During spring 2000, a major ozone depletion episode was observed in the boundary layer at Alert, Nunavut, Canada. The ozone in the atmospheric layer extending from the surface to 1500m was completely removed. This event lasted more than 9 days and was associated with an abrupt transition to an air mass that emanated from the Arctic Ocean. This source region provides the substrates that participate in the chemical reactions leading to ozone removal from the lower atmosphere. After the onset of the ozone depletion episode, the ozone-depleted air mass remained stagnant over the Alert region. In this study, thermodynamic and atmospheric dynamic characteristics of the lower troposphere are examined before, during and after the ozone depletion episode. With these analyses, we evaluate the research hypothesis that extended and regional ozone depletion events require air masses to travel over extensive regions rich in halogens that chemically remove ozone from the lower atmosphere. We establish the links between the atmospheric dynamic and thermodynamic attributes of ozone depletion episodes, chemically active air mass source regions, and locally measured chemistry. Evidence is also provided to show that the principal mechanism to replenish the atmospheric boundary layer with ozone is vertical transport of ozone from aloft down to the lower atmosphere. This transport mechanism is supported by strong wind shear regimes observed aloft.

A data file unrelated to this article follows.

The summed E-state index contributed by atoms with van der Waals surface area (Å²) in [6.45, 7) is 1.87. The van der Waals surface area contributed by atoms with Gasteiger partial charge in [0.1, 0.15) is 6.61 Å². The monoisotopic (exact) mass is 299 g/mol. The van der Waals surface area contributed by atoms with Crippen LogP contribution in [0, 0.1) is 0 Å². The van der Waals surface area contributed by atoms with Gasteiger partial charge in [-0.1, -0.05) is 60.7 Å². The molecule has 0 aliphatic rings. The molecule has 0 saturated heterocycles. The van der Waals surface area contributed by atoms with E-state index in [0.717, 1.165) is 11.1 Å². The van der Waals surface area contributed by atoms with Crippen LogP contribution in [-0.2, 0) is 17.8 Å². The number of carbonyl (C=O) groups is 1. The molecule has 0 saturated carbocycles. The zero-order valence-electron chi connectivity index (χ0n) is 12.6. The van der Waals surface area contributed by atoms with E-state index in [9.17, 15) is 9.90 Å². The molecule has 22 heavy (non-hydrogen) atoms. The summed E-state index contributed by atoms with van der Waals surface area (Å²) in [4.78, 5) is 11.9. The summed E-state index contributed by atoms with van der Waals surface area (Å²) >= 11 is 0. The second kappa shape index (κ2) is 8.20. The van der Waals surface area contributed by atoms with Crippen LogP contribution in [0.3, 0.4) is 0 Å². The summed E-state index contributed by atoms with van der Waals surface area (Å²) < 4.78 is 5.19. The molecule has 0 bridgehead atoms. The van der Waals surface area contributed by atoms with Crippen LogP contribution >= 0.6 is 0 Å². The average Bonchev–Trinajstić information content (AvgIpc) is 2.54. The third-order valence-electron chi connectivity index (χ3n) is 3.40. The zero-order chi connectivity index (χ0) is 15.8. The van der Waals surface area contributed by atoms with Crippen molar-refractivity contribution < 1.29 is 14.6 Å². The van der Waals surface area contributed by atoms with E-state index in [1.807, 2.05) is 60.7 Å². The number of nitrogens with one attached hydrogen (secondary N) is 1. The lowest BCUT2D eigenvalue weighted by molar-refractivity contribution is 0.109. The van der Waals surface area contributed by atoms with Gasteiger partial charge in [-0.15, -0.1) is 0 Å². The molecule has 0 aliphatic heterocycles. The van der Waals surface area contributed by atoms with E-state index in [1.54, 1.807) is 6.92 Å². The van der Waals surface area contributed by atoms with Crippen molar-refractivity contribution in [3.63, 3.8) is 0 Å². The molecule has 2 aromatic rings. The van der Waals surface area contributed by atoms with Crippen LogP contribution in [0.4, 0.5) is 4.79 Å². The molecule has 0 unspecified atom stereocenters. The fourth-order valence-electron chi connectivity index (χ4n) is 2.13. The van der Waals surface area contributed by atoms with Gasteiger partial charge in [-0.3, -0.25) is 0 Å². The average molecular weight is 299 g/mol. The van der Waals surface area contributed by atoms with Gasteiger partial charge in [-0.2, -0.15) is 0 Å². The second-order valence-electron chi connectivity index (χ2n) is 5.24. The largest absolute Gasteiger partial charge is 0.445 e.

All Science Journal Classification (ASJC) codes
- Environmental Science(all)
- Atmospheric Science